Who could hate this?
Despite the lack of LSU playing, the week turned out to be pretty fun, thanks to a plucky little team of nerds from Nashville. Other than that, it wasn't really all that exciting, but the Commodores are riding high at the moment.
But there was, of course, other action. We won't even get to that game until tomorrow.
Don't be fooled by the score. Florida didn't look all that impressive to me, and this game only became a blowout late in the game when, apparently, Arkansas totally stopped playing. Florida poured on 21 points in the 4th quarter, including 2 long touchdown runs in the last 5 minutes.
This is not to say they "ran up the score." They didn't. They just scored some late points that make the score appear to be more lopsided than the game really was.
This is not to say that Arkansas threatened Florida. They didn't. At no time when this game was going on did I think to myself, "Arkansas really has a chance here." I was instead struck by how well Arkansas could move the ball against Florida, and how spectacularly their drives collapsed once they got close to scoring territory.
Of Arkansas's five first half possessions, all but one of them ended with the ball on the Florida 41-yard-line or further. Yet they came away with no points on those 4 somewhat impressive-looking drives. In the second half, they started out moving the ball again, and even scored a touchdown.
All in all, Arkansas had 7 drives that threatened to score points. They only had the ball 10 times in the entire game. For every drive that Arkansas got the ball past the Florida 42-yard-line, they averaged one point per drive.
Florida took advantage with some big plays, and scored touchdowns the last 3 times they had the ball, converting an unimpressive 17-7 fourth-quarter lead into a style-points-hogging blowout. Still, they didn't look like they could consistently get a push on either their offensive or defensive lines. While Florida got 278 yards rushing, one has to realize that 159 of those yards came on 3 plays. This is not to say that you can just discount outliers, but you can set them aside and talk about them differently.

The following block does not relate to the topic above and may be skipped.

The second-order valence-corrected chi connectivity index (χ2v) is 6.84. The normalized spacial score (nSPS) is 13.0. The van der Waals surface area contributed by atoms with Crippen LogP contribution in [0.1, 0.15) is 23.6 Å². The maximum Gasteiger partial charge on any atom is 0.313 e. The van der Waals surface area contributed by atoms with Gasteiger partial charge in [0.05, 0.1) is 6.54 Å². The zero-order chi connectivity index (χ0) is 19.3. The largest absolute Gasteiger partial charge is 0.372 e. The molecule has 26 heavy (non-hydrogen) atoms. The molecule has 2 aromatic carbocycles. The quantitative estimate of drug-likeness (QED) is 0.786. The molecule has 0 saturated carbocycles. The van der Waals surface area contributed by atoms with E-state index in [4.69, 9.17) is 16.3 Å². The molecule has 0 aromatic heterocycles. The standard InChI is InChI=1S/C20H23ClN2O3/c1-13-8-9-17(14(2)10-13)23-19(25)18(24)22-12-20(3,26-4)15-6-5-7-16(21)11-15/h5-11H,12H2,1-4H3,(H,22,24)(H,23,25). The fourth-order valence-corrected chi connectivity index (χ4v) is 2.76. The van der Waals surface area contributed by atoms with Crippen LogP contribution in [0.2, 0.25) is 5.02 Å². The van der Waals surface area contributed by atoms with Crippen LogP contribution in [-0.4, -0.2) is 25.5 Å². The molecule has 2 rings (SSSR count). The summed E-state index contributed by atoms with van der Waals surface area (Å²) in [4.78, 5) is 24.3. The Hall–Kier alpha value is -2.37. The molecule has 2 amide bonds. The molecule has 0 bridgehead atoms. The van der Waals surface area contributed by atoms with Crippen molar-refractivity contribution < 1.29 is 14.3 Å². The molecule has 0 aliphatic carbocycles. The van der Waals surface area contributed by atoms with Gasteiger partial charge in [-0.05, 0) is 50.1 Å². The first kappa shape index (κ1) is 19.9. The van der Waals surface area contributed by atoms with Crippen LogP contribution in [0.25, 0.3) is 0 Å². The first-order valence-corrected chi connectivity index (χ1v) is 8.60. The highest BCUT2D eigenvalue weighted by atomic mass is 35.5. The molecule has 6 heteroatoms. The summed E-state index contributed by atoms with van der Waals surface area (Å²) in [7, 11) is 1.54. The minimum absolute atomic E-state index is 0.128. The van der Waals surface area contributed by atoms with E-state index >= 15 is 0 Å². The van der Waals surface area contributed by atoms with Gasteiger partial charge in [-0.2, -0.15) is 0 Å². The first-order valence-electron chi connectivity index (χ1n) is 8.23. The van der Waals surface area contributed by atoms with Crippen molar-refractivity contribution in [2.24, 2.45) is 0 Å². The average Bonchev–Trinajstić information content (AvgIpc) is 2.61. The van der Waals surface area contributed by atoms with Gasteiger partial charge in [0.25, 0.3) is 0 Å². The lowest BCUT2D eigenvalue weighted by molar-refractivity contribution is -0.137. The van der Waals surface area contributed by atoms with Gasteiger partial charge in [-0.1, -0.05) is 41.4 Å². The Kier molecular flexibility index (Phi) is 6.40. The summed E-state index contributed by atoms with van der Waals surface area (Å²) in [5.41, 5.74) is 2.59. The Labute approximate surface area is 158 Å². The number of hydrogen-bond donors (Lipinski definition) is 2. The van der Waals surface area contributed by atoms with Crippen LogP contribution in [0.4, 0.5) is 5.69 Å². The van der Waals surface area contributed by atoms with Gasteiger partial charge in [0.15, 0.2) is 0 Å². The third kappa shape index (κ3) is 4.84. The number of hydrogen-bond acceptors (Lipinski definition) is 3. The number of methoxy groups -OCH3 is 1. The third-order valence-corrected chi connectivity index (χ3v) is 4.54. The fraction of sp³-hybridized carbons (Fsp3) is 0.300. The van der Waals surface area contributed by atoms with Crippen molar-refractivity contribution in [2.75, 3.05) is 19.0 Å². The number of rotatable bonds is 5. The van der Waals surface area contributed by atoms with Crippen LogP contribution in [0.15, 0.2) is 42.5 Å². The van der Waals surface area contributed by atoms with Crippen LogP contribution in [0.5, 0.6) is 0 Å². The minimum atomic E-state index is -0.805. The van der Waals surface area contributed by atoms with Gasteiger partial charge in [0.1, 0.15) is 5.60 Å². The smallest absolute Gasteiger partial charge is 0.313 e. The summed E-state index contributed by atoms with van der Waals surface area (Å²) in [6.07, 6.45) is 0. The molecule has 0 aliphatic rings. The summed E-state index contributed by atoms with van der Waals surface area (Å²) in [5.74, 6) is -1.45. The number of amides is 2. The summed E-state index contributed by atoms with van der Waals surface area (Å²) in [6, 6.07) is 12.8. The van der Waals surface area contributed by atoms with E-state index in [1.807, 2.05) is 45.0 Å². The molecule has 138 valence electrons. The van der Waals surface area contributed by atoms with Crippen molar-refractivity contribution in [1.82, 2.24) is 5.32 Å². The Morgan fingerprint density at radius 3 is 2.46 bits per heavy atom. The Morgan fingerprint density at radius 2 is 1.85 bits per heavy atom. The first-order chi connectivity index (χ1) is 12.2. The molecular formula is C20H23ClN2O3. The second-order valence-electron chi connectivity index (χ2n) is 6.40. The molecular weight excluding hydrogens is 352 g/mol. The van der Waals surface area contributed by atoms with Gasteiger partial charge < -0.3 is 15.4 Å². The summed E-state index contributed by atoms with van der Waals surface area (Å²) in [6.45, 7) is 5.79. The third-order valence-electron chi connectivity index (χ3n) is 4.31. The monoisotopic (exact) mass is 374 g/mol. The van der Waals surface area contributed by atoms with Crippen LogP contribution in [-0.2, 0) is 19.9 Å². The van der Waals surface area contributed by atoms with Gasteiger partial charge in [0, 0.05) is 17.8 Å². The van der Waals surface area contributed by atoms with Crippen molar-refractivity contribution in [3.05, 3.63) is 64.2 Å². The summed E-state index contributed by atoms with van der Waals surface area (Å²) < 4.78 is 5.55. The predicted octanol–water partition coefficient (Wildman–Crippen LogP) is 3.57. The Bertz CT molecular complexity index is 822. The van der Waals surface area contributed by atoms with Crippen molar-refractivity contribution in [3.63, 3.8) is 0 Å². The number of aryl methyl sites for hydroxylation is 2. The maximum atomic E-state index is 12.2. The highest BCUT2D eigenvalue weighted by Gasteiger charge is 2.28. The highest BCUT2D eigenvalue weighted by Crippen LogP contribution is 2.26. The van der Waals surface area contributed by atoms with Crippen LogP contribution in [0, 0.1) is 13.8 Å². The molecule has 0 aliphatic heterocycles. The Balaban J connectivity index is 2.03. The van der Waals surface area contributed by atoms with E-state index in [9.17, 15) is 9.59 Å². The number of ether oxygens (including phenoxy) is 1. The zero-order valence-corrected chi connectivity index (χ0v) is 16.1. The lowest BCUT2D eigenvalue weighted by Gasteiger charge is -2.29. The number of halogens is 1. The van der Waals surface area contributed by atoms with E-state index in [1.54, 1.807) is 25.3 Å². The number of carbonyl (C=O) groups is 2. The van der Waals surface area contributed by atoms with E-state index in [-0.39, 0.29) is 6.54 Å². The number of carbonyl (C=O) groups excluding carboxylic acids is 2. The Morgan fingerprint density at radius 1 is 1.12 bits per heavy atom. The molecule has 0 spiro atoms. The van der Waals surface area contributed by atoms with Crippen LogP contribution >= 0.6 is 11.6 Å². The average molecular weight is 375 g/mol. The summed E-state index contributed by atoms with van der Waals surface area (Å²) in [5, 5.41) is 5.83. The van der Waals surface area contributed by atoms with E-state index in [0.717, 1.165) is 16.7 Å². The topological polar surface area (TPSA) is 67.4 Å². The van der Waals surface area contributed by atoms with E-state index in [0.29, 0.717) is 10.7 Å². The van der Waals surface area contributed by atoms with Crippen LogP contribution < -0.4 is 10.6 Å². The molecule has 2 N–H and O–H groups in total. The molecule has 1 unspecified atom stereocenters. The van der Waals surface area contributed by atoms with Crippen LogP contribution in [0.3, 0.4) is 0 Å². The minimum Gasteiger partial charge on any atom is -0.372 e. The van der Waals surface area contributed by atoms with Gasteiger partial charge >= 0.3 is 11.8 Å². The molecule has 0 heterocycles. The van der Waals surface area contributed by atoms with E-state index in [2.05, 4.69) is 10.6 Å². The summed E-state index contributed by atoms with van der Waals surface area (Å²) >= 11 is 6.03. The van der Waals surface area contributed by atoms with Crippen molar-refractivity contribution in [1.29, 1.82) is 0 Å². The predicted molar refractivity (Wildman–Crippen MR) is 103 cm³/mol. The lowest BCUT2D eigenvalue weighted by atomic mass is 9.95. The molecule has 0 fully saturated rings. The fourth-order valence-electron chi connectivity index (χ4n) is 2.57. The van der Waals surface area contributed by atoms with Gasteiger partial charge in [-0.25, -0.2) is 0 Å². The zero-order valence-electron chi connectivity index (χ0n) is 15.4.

So, Florida had big runs of 36, 75, and 48 yards, all for touchdowns. On other rushing plays, they netted 119 yards on 35 attempts, for an average of 3.4 yards per ordinary carry. Of course, you can also subtract the sacks and lost yardage as well, but I don't have those statistics.
Passing-wise, Florida looked pretty good, averaging 8.3 yards per Tebow-attempt (John Brantley played late), while spreading the receptions out to 8 different receivers.
South Carolina 31
Ole Miss 24
Ole Miss is dangerous, but they're not good enough to beat average teams if they don't show up with at least their B-game. Show up with your C game, and a team like South Carolina can beat you, especially if they get a career night from their much maligned quarterback Chris Smelley.
Smelley completed 22 of 32 for 327 yards, 3 touchdowns, and 1 interception. He spread the ball around to 9 different receivers, but his favorite target was freshman Jason Barnes, who caught 7 of his passes, including 2 of his touchdown passes.
I did not watch this one, because it was not on television, and I did not want to try to watch it on the computer. However, i can't help but notice that once again South Carolina struggled running the ball, as their leading ground gainer averaged less than 4 yards per carry.
Ole Miss similarly struggled, as their running backs averaged on 3.3 yards per carry. The Wild Rebel formation with Dexter McCluster running the ball had a little more success, but it appears that South Carolina had it figured out, and did not allow McCluster to beat them.
South Carolina may have righted their ship, as they now sit at 4-2. Still, they will need to figure out how to win 2 or 3 more games to get to a bowl. The Arkansas game on November 8 is a good candidate, and Kentucky and Tennessee are certainly vulnerable, but other than that they'll have to pull a real upset over a Florida, Clemson, or LSU.